Everyone’s a Critic

Exedra’s arts and culture reviewers answer the burning question readers want to know: Is it worth my time?


JoJo Rabbit

Johansonn and Davis star in the dark comedy ‘JoJo’

JoJo Rabbit is a coming of age story set in wartime Nazi Germany. Written and directed by Taika Waititi (Thor Ragnarok), this very dark comedy traces the development of 10-year old JoJo, played by Roman Griffin Davis, whose imaginary friend is Hitler himself (played as a moody, hapless buffoon by Waititi). JoJo barely survives a week at Nazi Youth camp, but comes away from the experience more convinced than ever of Nazi superiority. His certainty is challenged by his free-spirited mother, played by Scarlett Johansson (Marriage Story, Lost in Translation, Her), and even more by the Jewish girl in the attic, Elsa, played by Thomasin McKenzie (so good in the recent Leave No Trace). Elsa softens JoJo up over the course of the film, trying to convince him that his Nazi ideology is absurd.

This is complicated subject matter. I found the film entertaining and ultimately heart-warming despite the tragic backdrop. Other viewers have been upset by the film, disturbed that the Nazi regime would be treated as anything but the horror it was. I wouldn’t recommend it for young children due to some very disturbing scenes, but think it’s worth seeing by most others for the nuanced performances, character development, and cathartic beatdown of the Fuhrer. Grade: A- | Reviewed by Nick Levinson


A brother and sister rehearsing their grift in “Parasite’

The central dilemma of Parasite, director Bong Joon Ho’s gripping new film, is who is exploiting whom? The wealthy family of a high tech executive who hire a troupe of service workers into their home to help satisfy their extravagant consumption, or the scheming clan of broke but aspiring hustlers whose taste for the good life drives them to deceptively weave their way into the family’s confidence?

Bong sets this stinging 21st century fable of economic and class anxiety in the lap of affluent suburban South Korea, where Mercedes-Benz limos and a cool modernist mansion frame the serpentine maneuverings between the two families. The slow exposure of secrets leads to a crushing denouement, and a troubling reckoning. Director Bong expertly winds up the dramatic tension and plays no favorites, leaving the viewer to grapple with burning questions about money, envy and the things we do in their names. Who is the parasite? That’s for you to fret over. Korean cinema may be unknown to many American viewers, but with films of this quality it won’t remain that way long. (Some intense scenes make Parasite not for young or sensitive viewers.) Grade A- | Reviewed by David E. Thigpen

Peanut Butter Falcon

A good-natured buddy movie with a twist, Peanut Butter Falcon stars Shia LeBouef (Transformers, Borg vs. McEnroe) as Tyler, a down-on-his-luck fisherman who runs afoul of two local competitors. Zack Gottsagen (Bulletproof) is an 18-year old professional wrestling fanatic with Downs Syndrome living in a residential facility where Eleanor, played by Dakota Johnson (Fifty Shades of Gray), is a social worker.

‘Peanut Butter Falcon:’ Gottsagen and LeBouef strike up an offbeat alliance

Zack escapes from the facility with the help of his wily roommate Bruce Dern (Nebraska, The Hateful Eight), and winds up in Tyler’s boat. They set out to meet Zack’s faded wrestling hero, Salt Water Redneck, played by Thomas Haden Church (Sideways, Easy A).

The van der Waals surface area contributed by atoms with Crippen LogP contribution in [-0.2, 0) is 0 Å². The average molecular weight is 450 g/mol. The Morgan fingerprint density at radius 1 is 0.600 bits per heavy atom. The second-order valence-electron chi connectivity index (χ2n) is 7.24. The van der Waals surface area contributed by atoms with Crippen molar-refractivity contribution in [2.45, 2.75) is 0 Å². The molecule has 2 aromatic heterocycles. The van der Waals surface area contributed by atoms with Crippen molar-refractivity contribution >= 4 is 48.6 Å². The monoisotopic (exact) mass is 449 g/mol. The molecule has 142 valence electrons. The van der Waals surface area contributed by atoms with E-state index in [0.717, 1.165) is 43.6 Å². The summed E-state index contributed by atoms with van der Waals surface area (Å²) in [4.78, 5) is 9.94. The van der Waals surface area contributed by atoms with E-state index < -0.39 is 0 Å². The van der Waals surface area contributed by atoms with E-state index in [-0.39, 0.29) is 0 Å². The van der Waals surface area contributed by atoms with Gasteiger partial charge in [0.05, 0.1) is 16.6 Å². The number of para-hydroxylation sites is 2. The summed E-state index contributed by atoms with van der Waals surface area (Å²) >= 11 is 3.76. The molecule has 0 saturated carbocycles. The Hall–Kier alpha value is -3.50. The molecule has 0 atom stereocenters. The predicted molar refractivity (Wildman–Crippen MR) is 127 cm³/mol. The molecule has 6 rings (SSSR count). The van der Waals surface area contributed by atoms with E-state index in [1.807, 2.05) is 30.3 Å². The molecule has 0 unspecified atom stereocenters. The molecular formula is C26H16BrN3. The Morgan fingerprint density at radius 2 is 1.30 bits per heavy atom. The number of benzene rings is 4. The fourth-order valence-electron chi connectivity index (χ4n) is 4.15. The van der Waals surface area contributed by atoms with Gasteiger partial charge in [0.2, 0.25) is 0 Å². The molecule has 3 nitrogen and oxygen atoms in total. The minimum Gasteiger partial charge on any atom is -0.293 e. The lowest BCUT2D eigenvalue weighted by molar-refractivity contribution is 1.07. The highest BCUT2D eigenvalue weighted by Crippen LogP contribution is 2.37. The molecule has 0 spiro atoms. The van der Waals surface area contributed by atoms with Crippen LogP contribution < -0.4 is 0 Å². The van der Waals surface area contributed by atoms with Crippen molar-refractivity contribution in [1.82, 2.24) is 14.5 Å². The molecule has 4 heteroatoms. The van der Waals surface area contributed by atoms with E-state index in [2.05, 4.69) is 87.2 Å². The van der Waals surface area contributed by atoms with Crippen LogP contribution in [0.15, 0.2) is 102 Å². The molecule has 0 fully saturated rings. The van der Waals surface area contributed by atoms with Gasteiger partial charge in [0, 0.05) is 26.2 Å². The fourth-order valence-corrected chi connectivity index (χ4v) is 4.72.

Zack and Tyler form an endearing if improbable bond in the course of their travels, and Eleanor eventually tracks them down. Forced to join them on their trip, she learns much about the two of them, and her own ability to adapt in the face of uncertainty and have some fun.

The story is fairly conventional with a touch of magical thinking, but Gottsagen saves it from cliché with an energetic performance. He has challenges, more serious than others but in many ways similar, and strives to overcome them with his guileless enthusiasm and infectious sense of adventure. Grade: B+ |Reviewed by Nick Levinson


Living With Yourself

What if you woke up one day to find a “better” version of you at the breakfast table? Paul Rudd (Anchorman, Friends, Clueless) faces this challenge in Living With Yourself , a high-concept series on Netflix.

Rudd doubles up in ‘Living with Yourself’

In the 8-episode first season, Rudd plays Miles Elliott, an existentially tired 30-something. Bored at work, at odds with his spouse about having a child, he takes advice from a colleague about a mysterious “spa” treatment that changed the colleague’s life. The treatment goes seriously wrong, creating a cloned version of himself who hasn’t lost his lust for life.

My favorite part of the series involves the continuously shifting timeframes, which careen from past to present and cleverly show how different characters view the same events. These shifts are often ingenious, and each of the first seven episodes ended with a cliffhanger that left this viewer wanting more. I found the last episode disappointing, with its resort to slapstick that was happily absent from the initial episodes. But I am still interested in the next season, which the last episode sets up nicely.

Aisling Bea is excellent as Miles’ wife, who tries to stay upbeat in the face of her husband’s decline, and then has to come to terms with having two of him. She also gets to deliver one of the best upbraidings of a rich, immature, narcissist I’ve ever seen. Grade: B+ Reviewed by Nick Levinson

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